Of all the rocks upon which we build our lives, the family is the most important. We also know that every father is critical to that foundation and the strength thereof. The father, however, was once a son.
In Africa, there are so many families who have sad stories to tell, most of which point to the unstable foundations the families were built on: the men.
Generation after generation, young males have not been educated about their purpose as males or mentored on how important they are to the success or failure of every family and the society at large.
We have fashioned our idea of masculinity on broken models. So many young men on our streets and in the society are lost, stuck, and have absolutely no idea how to be a man. They all just keep living each day as it comes and at best, emulate other guys they see around them, in hopes of getting accepted and perceived as masculine by people who in reality have no clue what they are doing.
It may come as a shock to some people reading this that there are still communities in Nigeria where the women do all the work, go to the market, farms, abattoirs and the men stay home and play draughts. We can all imagine the mindset of the young boys who grew up there.
On the contrary, there are also those who grew up watching dad be hardworking, providing for the family as a man should. However, females didn’t have a voice or weren’t meant to have opinions in daddy’s world. Everything was solely his creation and execution.
We have allowed our fear of appearing weak or nice keep us from showing kindness and our sons are watching. We have allowed fictitious expectations of a misguided society to sieve our expressions of love and sensitivity. However, our expressions of anger, displeasure and violence are gloriously expressed because we believe the lie that only these make us more masculine and in control.
We have replaced inner strength of character with a straight face. We have totally erased mentoring and productive conversations with ourselves and younger males with silence, small talks or just talks about money.
I have had the opportunity to speak with a good number of young men who were about to get married and they all shared one thing in common: None of them was ever spoken to or mentored about their future roles as husbands and fathers until months before their wedding.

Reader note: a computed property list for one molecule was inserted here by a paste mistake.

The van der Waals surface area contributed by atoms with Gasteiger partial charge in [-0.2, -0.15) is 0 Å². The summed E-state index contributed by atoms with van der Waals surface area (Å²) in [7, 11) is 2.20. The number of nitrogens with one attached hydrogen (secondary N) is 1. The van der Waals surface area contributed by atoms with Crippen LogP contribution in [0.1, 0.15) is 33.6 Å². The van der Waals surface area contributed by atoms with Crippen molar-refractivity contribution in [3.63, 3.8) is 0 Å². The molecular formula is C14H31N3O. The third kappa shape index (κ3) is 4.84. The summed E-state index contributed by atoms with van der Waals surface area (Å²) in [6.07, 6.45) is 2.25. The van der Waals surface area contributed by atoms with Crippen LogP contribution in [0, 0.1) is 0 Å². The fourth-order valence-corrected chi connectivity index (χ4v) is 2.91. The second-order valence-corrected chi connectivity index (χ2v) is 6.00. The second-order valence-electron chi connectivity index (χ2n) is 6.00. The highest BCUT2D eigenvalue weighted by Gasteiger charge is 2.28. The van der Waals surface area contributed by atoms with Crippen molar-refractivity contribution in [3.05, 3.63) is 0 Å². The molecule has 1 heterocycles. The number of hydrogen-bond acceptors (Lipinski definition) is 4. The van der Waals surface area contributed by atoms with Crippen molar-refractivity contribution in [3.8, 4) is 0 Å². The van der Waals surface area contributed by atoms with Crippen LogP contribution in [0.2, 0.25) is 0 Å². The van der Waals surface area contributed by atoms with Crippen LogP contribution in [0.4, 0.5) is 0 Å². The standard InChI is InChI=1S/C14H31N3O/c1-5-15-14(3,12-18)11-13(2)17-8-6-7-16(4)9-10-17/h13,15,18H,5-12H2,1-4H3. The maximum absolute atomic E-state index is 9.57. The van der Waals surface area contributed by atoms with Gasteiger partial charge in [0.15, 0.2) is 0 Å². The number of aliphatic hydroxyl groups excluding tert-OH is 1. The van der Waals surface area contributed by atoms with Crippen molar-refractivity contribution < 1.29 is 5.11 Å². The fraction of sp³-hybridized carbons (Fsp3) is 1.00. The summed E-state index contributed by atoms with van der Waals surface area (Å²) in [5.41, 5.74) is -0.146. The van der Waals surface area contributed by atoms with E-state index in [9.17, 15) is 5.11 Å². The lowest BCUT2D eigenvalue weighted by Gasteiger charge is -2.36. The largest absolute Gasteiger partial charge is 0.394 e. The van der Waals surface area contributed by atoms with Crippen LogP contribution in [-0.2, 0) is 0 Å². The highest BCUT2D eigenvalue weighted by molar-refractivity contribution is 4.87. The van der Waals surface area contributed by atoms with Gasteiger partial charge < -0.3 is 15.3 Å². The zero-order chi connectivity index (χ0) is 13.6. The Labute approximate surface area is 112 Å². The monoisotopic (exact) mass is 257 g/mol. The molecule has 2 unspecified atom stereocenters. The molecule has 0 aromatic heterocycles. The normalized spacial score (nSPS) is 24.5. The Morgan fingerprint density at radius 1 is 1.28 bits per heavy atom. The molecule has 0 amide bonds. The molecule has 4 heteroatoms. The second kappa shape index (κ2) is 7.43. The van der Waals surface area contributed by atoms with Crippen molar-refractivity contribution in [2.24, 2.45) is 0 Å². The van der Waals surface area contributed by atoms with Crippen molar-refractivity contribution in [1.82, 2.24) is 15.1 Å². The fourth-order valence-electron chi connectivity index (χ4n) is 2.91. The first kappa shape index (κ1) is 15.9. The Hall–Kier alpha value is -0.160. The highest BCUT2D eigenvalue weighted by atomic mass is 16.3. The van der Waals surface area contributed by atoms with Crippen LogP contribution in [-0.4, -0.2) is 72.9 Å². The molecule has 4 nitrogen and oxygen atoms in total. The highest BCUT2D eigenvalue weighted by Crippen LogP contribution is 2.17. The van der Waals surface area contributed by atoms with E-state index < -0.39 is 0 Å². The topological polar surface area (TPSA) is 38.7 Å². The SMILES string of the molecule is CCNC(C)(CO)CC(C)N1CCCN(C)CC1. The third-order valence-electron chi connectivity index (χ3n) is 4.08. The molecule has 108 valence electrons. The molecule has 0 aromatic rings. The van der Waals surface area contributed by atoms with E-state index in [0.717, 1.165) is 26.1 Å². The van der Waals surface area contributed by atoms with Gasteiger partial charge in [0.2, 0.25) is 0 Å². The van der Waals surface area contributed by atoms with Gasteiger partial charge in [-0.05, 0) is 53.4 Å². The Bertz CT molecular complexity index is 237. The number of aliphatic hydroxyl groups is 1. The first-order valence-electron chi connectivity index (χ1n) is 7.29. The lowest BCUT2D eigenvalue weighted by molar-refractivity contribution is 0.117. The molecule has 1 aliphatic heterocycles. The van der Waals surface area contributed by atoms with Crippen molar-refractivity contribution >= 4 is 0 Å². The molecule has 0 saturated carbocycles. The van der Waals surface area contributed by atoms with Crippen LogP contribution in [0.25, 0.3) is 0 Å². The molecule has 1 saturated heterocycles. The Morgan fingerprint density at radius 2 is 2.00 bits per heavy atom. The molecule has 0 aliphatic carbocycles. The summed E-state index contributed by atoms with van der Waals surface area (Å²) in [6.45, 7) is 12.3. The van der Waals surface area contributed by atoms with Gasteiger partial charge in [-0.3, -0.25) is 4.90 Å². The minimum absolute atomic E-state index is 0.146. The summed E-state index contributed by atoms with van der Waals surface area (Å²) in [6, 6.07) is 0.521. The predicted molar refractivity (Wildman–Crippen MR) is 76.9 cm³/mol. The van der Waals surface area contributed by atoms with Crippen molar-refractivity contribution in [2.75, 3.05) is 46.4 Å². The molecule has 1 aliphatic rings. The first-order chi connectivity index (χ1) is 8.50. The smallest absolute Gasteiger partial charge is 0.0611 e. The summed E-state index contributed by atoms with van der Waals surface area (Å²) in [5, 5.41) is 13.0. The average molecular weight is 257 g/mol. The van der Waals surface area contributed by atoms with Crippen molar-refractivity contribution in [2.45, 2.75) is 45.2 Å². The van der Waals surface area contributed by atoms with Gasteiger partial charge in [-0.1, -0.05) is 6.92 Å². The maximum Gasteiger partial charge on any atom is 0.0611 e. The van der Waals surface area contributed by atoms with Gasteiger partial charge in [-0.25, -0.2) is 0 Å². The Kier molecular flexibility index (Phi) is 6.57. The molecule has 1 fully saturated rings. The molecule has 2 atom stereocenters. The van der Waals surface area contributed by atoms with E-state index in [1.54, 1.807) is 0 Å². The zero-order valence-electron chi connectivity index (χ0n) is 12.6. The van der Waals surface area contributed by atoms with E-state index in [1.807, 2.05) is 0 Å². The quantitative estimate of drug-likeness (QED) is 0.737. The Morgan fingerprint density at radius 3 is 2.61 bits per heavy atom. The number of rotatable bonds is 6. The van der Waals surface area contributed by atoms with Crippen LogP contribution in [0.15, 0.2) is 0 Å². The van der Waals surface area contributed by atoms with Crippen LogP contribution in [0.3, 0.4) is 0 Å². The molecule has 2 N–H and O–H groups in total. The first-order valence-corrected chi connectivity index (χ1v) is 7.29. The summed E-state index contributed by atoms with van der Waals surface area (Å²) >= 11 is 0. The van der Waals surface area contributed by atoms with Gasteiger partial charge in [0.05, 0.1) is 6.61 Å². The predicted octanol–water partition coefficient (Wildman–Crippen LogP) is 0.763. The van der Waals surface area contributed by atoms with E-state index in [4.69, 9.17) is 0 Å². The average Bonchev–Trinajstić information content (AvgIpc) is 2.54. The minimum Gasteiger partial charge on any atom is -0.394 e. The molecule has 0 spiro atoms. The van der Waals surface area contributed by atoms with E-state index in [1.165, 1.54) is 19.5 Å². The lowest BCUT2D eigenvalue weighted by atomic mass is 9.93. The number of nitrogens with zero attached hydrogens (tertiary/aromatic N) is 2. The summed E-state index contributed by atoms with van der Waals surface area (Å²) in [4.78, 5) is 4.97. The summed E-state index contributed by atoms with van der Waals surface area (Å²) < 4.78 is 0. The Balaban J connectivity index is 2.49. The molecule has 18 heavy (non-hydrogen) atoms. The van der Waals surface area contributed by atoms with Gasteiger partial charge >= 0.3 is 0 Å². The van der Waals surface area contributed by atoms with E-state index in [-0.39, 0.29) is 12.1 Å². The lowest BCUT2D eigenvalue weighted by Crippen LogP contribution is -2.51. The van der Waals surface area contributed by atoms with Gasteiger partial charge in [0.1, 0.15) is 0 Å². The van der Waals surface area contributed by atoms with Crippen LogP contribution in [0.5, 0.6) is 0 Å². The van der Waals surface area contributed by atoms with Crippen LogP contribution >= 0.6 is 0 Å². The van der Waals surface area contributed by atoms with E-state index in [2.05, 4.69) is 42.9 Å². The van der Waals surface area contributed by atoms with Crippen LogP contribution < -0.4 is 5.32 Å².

Then they are suddenly expected to magically perform a great job as a husband and a father? Roles that they were never really prepared for? Men aren’t beasts; we just need more attention and guidance especially during the formative years of our lives.
His wife to be on the other hand has been relentlessly bombarded with advice like “close your legs,” “learn to cook,” “don’t stay out late,” “you are a lady, you will get married someday.” You hardly hear boys getting advised, even in their foolish teenage years, to return home early, to express how they feel, verbally show appreciation, be patient and listen because he will someday become a husband and father. Its almost as if it’s a taboo to say such.
The consequence, however, is that he begins to struggle with breaking these habits at a time he should have attained mastery of beneficial ones. (I humbly call on all mothers reading this, to please teach your sons these virtues with seriousness because every male child listens to his mother.)
Many brothers out there have lost good relationships either because of violence and carelessness or the absence of self-expression. The truth is that most of the issues men have are rooted in the need to appear strong, significant and needed. This is where direction is needed. Young men are in dire need of mentoring, especially in the 21st century.
We live in a time where the age-long idea of masculinity is fast becoming dysfunctional. The idea that as a man all you need to do is to hustle hard, make money and the rest takes care of itself; that money solves other areas of our lives that we leave fallow. We strongly need to teach young boys that this is false.
The idea that as a married man, all you need to do to guarantee a solid household is make money and provide shelter for the family, and your children will be so close to you, your wife satisfied, is gone.
These days, you meet a lady, she works as hard as you do or even more. She earns as much as you earn, or even more. She doesn’t need your money. She can take your money if you give her, but she is not helpless without it. My brother, you will be in trouble if your idea of what it means to be a man, is only rooted in having money. That era has passed.
That woman will want more from you, emotionally, psychologically and physically. So many young men have not been prepared for all of these because, of course, our fathers and grandfathers didn’t have the time. Their wives solely depended on them for almost everything. So the question remains, how do you maintain your significance as a man in such a time as this?
This is why I strongly recommend mentorship programmes for young men. Events, formal and informal, where young men can listen, talk to and learn from older men who will open up to and mentor them in this reality of being a man, especially in this 21st century.
Anyone reading this who shares this same view and desires to see this huge societal change which can also be the beginning of the end of every form of domestic violence, please follow @bettermaninitiativeafrica
We will keep you informed of all our upcoming programs and activities. We need this. Africa needs this.
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